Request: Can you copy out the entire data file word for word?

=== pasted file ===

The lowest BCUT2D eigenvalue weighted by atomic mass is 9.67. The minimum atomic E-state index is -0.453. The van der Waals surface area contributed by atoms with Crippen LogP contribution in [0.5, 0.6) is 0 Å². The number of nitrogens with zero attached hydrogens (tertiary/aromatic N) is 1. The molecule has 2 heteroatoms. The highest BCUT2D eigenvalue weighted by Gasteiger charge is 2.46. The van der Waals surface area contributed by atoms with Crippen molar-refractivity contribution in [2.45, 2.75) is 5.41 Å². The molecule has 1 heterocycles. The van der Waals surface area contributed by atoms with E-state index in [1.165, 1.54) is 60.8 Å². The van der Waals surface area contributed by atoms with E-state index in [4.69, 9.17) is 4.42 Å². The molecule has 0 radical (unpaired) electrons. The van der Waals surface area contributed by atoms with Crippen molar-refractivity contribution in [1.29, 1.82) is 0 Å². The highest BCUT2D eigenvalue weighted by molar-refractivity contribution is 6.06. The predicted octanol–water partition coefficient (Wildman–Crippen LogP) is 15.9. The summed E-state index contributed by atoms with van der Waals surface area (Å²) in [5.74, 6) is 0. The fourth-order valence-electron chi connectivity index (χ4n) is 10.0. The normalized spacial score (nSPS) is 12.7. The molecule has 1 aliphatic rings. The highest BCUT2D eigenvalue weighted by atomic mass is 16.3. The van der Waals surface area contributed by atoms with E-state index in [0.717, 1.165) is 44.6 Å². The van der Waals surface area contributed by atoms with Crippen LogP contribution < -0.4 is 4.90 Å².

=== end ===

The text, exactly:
The lowest BCUT2D eigenvalue weighted by atomic mass is 9.67. The minimum atomic E-state index is -0.453. The van der Waals surface area contributed by atoms with Crippen LogP contribution in [0.5, 0.6) is 0 Å². The number of nitrogens with zero attached hydrogens (tertiary/aromatic N) is 1. The molecule has 2 heteroatoms. The highest BCUT2D eigenvalue weighted by Gasteiger charge is 2.46. The van der Waals surface area contributed by atoms with Crippen molar-refractivity contribution in [2.45, 2.75) is 5.41 Å². The molecule has 1 heterocycles. The van der Waals surface area contributed by atoms with E-state index in [1.165, 1.54) is 60.8 Å². The van der Waals surface area contributed by atoms with E-state index in [4.69, 9.17) is 4.42 Å². The molecule has 0 radical (unpaired) electrons. The van der Waals surface area contributed by atoms with Crippen molar-refractivity contribution in [1.29, 1.82) is 0 Å². The highest BCUT2D eigenvalue weighted by molar-refractivity contribution is 6.06. The predicted octanol–water partition coefficient (Wildman–Crippen LogP) is 15.9. The summed E-state index contributed by atoms with van der Waals surface area (Å²) in [5.74, 6) is 0. The fourth-order valence-electron chi connectivity index (χ4n) is 10.0. The normalized spacial score (nSPS) is 12.7. The molecule has 1 aliphatic rings. The highest BCUT2D eigenvalue weighted by atomic mass is 16.3. The van der Waals surface area contributed by atoms with E-state index in [0.717, 1.165) is 44.6 Å². The van der Waals surface area contributed by atoms with Crippen LogP contribution < -0.4 is 4.90 Å².